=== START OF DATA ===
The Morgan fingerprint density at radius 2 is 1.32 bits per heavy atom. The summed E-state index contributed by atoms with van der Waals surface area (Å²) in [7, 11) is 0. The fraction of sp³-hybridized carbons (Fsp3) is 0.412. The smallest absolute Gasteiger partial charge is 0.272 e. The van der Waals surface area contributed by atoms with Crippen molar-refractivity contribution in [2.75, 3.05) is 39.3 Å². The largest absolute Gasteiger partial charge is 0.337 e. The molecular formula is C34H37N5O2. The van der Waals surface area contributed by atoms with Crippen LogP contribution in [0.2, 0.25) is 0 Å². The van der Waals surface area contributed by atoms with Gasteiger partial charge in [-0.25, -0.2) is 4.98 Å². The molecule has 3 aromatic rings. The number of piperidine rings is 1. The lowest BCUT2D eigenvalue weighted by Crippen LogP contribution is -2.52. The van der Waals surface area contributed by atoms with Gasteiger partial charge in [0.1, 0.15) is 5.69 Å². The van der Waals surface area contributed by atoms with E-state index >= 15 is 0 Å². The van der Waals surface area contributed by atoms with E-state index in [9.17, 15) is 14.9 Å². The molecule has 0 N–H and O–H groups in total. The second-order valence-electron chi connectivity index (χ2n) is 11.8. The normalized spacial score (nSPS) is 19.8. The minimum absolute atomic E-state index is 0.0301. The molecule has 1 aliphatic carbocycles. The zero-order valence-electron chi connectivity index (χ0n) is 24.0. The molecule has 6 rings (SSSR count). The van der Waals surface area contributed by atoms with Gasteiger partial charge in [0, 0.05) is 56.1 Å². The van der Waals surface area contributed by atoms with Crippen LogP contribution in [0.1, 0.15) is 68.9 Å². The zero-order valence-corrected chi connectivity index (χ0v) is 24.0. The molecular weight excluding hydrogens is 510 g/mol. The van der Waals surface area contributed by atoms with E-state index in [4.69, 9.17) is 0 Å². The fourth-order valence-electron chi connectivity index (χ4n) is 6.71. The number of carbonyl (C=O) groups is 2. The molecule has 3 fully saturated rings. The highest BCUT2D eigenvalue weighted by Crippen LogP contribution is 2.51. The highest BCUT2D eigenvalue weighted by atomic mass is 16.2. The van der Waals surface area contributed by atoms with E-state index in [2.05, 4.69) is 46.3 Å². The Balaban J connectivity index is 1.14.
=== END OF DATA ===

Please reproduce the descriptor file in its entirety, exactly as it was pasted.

The Morgan fingerprint density at radius 2 is 1.32 bits per heavy atom. The summed E-state index contributed by atoms with van der Waals surface area (Å²) in [7, 11) is 0. The fraction of sp³-hybridized carbons (Fsp3) is 0.412. The smallest absolute Gasteiger partial charge is 0.272 e. The van der Waals surface area contributed by atoms with Crippen molar-refractivity contribution in [2.75, 3.05) is 39.3 Å². The largest absolute Gasteiger partial charge is 0.337 e. The molecular formula is C34H37N5O2. The van der Waals surface area contributed by atoms with Crippen LogP contribution in [0.2, 0.25) is 0 Å². The van der Waals surface area contributed by atoms with Gasteiger partial charge in [-0.25, -0.2) is 4.98 Å². The molecule has 3 aromatic rings. The number of piperidine rings is 1. The lowest BCUT2D eigenvalue weighted by Crippen LogP contribution is -2.52. The van der Waals surface area contributed by atoms with Gasteiger partial charge in [0.1, 0.15) is 5.69 Å². The van der Waals surface area contributed by atoms with E-state index >= 15 is 0 Å². The van der Waals surface area contributed by atoms with E-state index in [9.17, 15) is 14.9 Å². The molecule has 0 N–H and O–H groups in total. The second-order valence-electron chi connectivity index (χ2n) is 11.8. The normalized spacial score (nSPS) is 19.8. The minimum absolute atomic E-state index is 0.0301. The molecule has 1 aliphatic carbocycles. The zero-order valence-electron chi connectivity index (χ0n) is 24.0. The molecule has 6 rings (SSSR count). The van der Waals surface area contributed by atoms with Gasteiger partial charge in [0, 0.05) is 56.1 Å². The van der Waals surface area contributed by atoms with Crippen LogP contribution in [0.1, 0.15) is 68.9 Å². The zero-order valence-corrected chi connectivity index (χ0v) is 24.0. The molecular weight excluding hydrogens is 510 g/mol. The van der Waals surface area contributed by atoms with E-state index in [4.69, 9.17) is 0 Å². The fourth-order valence-electron chi connectivity index (χ4n) is 6.71. The number of carbonyl (C=O) groups is 2. The molecule has 3 fully saturated rings. The highest BCUT2D eigenvalue weighted by Crippen LogP contribution is 2.51. The highest BCUT2D eigenvalue weighted by atomic mass is 16.2. The van der Waals surface area contributed by atoms with E-state index in [2.05, 4.69) is 46.3 Å². The Balaban J connectivity index is 1.14.